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James L. Fergason

Liquid Crystal Display

U.S. Patent No. 3,731,986
Inducted in 1998
Born Jan. 12, 1934 - Died Dec. 9, 2008
Military Service: U.S. Army

James Fergason held a series of patents that form the foundation of the multi-billion dollar LCD industry which has been rapidly growing since 1971. LCD technology, starting with quartz watches and calculators, has completely redefined many industries, such as computer displays, medical devices, industrial devices, and the vast array of consumer electronics.

Fergason was born in Wakenda, Missouri and attended the University of Missouri. After graduating, he formed and led the first industrial research group in liquid crystal research while at Westinghouse Research Laboratories in Pennsylvania. There, he invented the first practical uses of liquid crystals. He joined the Liquid Crystal Institute at Kent State University in Ohio in the 1960s. While Associate Director, Fergason discovered the twisted nematic field effect of liquid crystals which forms the scientific basis of modern LCDs.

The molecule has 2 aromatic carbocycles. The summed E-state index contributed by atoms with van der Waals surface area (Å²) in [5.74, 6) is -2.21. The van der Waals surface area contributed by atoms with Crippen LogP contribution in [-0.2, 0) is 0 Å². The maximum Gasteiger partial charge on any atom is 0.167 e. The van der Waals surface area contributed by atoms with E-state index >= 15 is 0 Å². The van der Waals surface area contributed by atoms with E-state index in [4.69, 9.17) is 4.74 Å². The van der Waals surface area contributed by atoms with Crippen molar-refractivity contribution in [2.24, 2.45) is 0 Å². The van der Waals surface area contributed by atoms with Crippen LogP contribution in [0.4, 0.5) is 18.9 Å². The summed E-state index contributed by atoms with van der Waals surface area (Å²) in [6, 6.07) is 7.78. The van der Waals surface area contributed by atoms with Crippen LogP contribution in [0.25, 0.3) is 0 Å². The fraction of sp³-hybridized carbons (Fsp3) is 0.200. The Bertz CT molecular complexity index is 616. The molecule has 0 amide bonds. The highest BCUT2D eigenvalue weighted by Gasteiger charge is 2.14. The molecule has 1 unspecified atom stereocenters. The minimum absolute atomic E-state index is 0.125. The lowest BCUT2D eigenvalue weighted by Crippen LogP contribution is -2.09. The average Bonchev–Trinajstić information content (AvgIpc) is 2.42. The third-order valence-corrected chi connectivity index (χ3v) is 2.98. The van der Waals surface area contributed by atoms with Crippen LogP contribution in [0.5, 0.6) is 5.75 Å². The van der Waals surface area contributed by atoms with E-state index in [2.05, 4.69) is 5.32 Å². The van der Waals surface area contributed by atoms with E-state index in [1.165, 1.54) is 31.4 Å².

In 1970, Fergason made the first operating LCDs. Prior to this invention, LCDs used a large amount of power, provided a limited life, and had poor visual contrast. In 1971, the first LCDs were demonstrated publicly and enthusiastically accepted. Fergason, who held over 100 U.S. patents, founded Fergason Patent Properties in 2001 as an intellectual property development and licensing company.

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